13 terrible conversation starters you should avoid in a job interview

The small talk you make with your interviewer can be tricky to get right.

On the one hand, recent research suggests that building rapport with your interviewers before getting into the nitty gritty details of the job can give you an edge over other candidates.

But on the other, it’s so easy to flub and start the interview off on an awkward note.

“The secret is to have one to two good open-ended questions that require the person to talk — it lets you show you are a good listener,” says J.T. O’Donnell, founder of career-advice site Careerealism.com and author of “Careerealism: The Smart Approach to a Satisfying Career.”

What you shouldn’t do is open with anything controversial, highly personal, or clumsy, Amanda Augustine, career advice expert for TopResume, tells Business Insider.

“Stick to safer topics that will help your candidacy, while confidently and comfortably breaking the ice at the beginning of your interview,” she suggests.

Here are 13 terrible conversation starters you should steer clear of in your next job interview:

'So, what did you think of Turnbull's speech last night?'

'Unless you're interviewing for a company that's involved in politics, it's best to stay as far away as possible from this topic during your interview,' Augustine says. 'As a rule of thumb, avoid discussing politics, religion, and any other highly charged, controversial topics that can easily turn into heated debates.'

'The craziest thing happened while I was waiting for my morning coffee!'

Seer clear of talking too much about yourself, warns O'Donnell.

You may feel a need to fill the silence by telling your interviewer about every little funny detail about your day, but this may make you look like you're too much of a talker.

'The rule of thumb is, whatever a candidate does in a interview, multiply it by 10 and that's what they will be like at work. So, over talking can be a real interview killer,' O'Donnell says.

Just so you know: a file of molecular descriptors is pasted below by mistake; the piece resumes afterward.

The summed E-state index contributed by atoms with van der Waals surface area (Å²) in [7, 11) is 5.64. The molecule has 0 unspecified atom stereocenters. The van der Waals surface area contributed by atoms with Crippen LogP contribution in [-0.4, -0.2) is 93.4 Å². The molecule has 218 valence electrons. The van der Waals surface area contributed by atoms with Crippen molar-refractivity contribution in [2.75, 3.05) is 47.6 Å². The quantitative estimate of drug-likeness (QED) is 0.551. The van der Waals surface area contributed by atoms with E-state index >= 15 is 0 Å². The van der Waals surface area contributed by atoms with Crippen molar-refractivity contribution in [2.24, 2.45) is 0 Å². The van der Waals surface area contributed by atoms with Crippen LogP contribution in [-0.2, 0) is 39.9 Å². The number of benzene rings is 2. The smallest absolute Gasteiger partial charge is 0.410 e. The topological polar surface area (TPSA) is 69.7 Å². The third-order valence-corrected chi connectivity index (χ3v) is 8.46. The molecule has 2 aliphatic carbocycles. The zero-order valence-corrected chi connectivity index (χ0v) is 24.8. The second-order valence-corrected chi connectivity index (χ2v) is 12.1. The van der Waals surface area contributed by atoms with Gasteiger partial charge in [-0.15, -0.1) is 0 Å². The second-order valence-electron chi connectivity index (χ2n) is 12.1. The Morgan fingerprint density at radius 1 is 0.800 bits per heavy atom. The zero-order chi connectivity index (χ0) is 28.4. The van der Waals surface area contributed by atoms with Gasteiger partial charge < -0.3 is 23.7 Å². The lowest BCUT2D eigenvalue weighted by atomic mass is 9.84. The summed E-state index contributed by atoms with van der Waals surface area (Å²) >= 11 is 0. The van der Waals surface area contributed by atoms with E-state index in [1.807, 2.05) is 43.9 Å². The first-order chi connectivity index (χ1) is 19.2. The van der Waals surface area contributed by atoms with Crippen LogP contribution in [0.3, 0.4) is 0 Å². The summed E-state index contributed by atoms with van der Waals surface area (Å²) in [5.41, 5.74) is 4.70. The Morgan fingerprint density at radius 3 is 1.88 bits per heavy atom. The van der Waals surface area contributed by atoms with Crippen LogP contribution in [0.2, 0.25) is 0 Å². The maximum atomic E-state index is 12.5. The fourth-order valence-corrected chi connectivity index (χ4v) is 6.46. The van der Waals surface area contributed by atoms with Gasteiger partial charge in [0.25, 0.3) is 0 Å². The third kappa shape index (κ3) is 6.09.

'A woman walks into a bar ...'

'Avoid telling jokes -- even if your mum tells you you are hilarious,' says Rosalinda Oropeza Randall, an
etiquette and civility expert and the author of 'Don't Burp in the Boardroom.'

'Did you enjoy the Billy Joel concert with your girlfriend Rita?'

While it's a good idea to do your research on the person you'll be interviewing with, crossing the line and bringing up too personal details could make the conversation awkward.

Stick to the information you learn from their LinkedIn profile, not their Facebook or Instagram, suggests Augustine.

'Avoid inappropriately trying to bond over the details that only their friends should know so you don't come off as a creepster,' she says.

Yes or no questions

''Did you have a nice 4th of July?' sounds innocuous, but it could lead to a one-word answer: 'Yes,'' says Vicky Oliver, author of 301 Smart Answers to Tough Interview Questions and '301 Smart Answers to Tough Business Etiquette Questions.'

'How do you know so-and-so?'

If they're a mutual contact, you should already know how they know each other walking into the interview, Oliver notes.

'I'm here for your job!'

Maybe you think that's a go-getter, goal oriented type of statement, or perhaps you think this is funny. But regardless, it will almost certainly be construed as aggressive, presumptuous, and possibly a dash of unscrupulous, Randall says.

'A Friday afternoon interview, huh? You must be dying to get out of here already!'

Never start an interview with suppositions, Oliver says. You don't know the interviewer well enough to make that leap.

'I'm sorry, which job is this again?'

Augustine says that, although it can be difficult to keep your job opportunities straight when you're applying and interviewing for so many, there's no excuse for showing up to an interview without the basic facts. 'Before your meeting, make sure you know the essentials, as well as the details,' she says.

'I can't stay long -- I've got another appointment after this'

'Don't worry, after that statement, they won't keep you long,' Randall says.

'Wow, you look great in that dress'

Amy Glaser, senior vice president of Adecco Staffing USA, says, while compliments are great, it's best to avoid discussing someone's personal appearance -- it could be construed as sexual harassment.

'Where did you get your hair done?'

Similarly, don't ask questions that center around how the interviewer looks. Don't ask her where she gets her hair done or where she bought her great dress, Oliver says.

'So, let's save ourselves some time -- here are my bottom line must-haves'

'Aw, how thoughtful of you,' Randall jokes. 'You may think you're saving everyone time by providing a list of your must-haves, but all this shows is that you lack humility, have demanding tendencies, are not open for negotiation, lack patience to find out if these 'must-haves' would have been offered, and don't get how the interview process goes -- none of these traits are favourable in the workplace.'

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